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Philadelphia Homeless Residents’ Unprecedented Grassroots Housing Victory

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In a breakthrough grassroots victory, months of protests in 2020 by homeless residents over the lack of affordable housing in Philadelphia led the city and the Philadelphia Housing Authority (PHA) to agree to cede 50 vacant homes to a public land trust.

A homeless camp December 2020. (50693543996).jpg
April M. Short is a co-founder of the Observatory, where she is the Local Peace Economy editor. She is also a writing fellow at the Independent Media Institute.
This article was produced by Local Peace Economy, a project of the Independent Media Institute.
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During the COVID-19 pandemic, across the United States, there was an increase in people experiencing homelessness. People experiencing homelessness were among the most heavily impacted by the virus. Philadelphia was no exception, and crowding in shelters, often following encampment evictions, has led to a spread of the virus among homeless people. In May 2020, after the PHA broke up and evicted an encampment outside of the Convention Center, a man who had been evicted from the encampment died from COVID after catching it in a shelter where there was an outbreak of the disease that infected more than three dozen people. This was one of the sparks that ignited protests, which led to an unprecedented housing victory for people experiencing homelessness in the U.S.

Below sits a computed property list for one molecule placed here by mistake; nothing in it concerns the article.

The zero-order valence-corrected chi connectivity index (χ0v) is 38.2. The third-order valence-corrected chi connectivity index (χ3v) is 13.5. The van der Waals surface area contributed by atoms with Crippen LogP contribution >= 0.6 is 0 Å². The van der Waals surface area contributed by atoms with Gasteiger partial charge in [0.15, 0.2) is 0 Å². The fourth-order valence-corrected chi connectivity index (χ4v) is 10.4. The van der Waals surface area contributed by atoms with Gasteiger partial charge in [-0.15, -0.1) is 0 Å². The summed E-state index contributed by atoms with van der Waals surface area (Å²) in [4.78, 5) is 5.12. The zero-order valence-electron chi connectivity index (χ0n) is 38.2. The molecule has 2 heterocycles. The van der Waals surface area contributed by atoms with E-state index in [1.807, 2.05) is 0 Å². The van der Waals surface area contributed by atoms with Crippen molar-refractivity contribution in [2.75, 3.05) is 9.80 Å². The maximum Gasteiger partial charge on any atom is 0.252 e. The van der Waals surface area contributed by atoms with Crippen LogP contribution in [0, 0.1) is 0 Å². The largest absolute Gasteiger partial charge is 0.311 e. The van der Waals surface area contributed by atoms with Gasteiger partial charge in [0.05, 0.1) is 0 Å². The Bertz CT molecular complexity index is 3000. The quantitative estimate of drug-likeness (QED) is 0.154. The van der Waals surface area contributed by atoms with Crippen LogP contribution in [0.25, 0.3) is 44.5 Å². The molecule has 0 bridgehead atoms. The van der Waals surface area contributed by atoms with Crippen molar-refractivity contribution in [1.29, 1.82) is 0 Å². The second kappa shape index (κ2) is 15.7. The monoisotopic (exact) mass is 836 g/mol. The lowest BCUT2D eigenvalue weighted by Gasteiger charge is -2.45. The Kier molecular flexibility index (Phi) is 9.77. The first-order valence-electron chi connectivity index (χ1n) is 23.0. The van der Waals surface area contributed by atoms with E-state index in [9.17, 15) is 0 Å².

An Unprecedented Housing Agreement

In a breakthrough grassroots victory, months of protests in 2020 by people experiencing homeless over the lack of affordable housing in Philadelphia led the city and the Philadelphia Housing Authority (PHA) to agree to cede 50 vacant homes to a public land trust managed by Philadelphia Housing Action (a nonprofit formed by homeless encampment organizers). The agreement is unprecedented and marks the first time a transfer of power and property ownership rights of this scope—from the city and PHA to protesters occupying an encampment—has taken place in the United States.

The new land trust designates 50 “properties for use as low-income housing, defined as $25,000 and below, and they would be controlled [and managed] by local committees,” PhillyVoice reported.

Philadelphia is dotted with empty, abandoned houses that have sat vacant for years, and in some cases decades. Meanwhile, at least 5,700 Philadelphia residents are homeless. Many of the city’s homeless residents are working families with children who find themselves unable to afford the city’s increasing rents. The city and PHA have been breaking up homeless encampments that have been called “untenable” by Philadelphia Mayor Jim Kenney and other leaders in the city.

Eric Tars, legal director of the National Homeless Law Center in Washington, D.C., which has held consultations with encampment organizers, explains the significance of this agreement in a Philadelphia Inquirer article by Alfred Lubrano and Oona Goodin-Smith. “We haven’t seen a protest encampment like this one that’s led to this kind of result,” Tars says in the article. “I’m going to tell advocates and other city mayors about how this is a different way, a better way, to deal with people experiencing homelessness.”

The protest effort in Philadelphia led by homeless residents successfully transformed itself into a nonprofit organization and a public land trust, and won an unparalleled housing agreement with the city that puts ownership and management into the hands of encampment residents.

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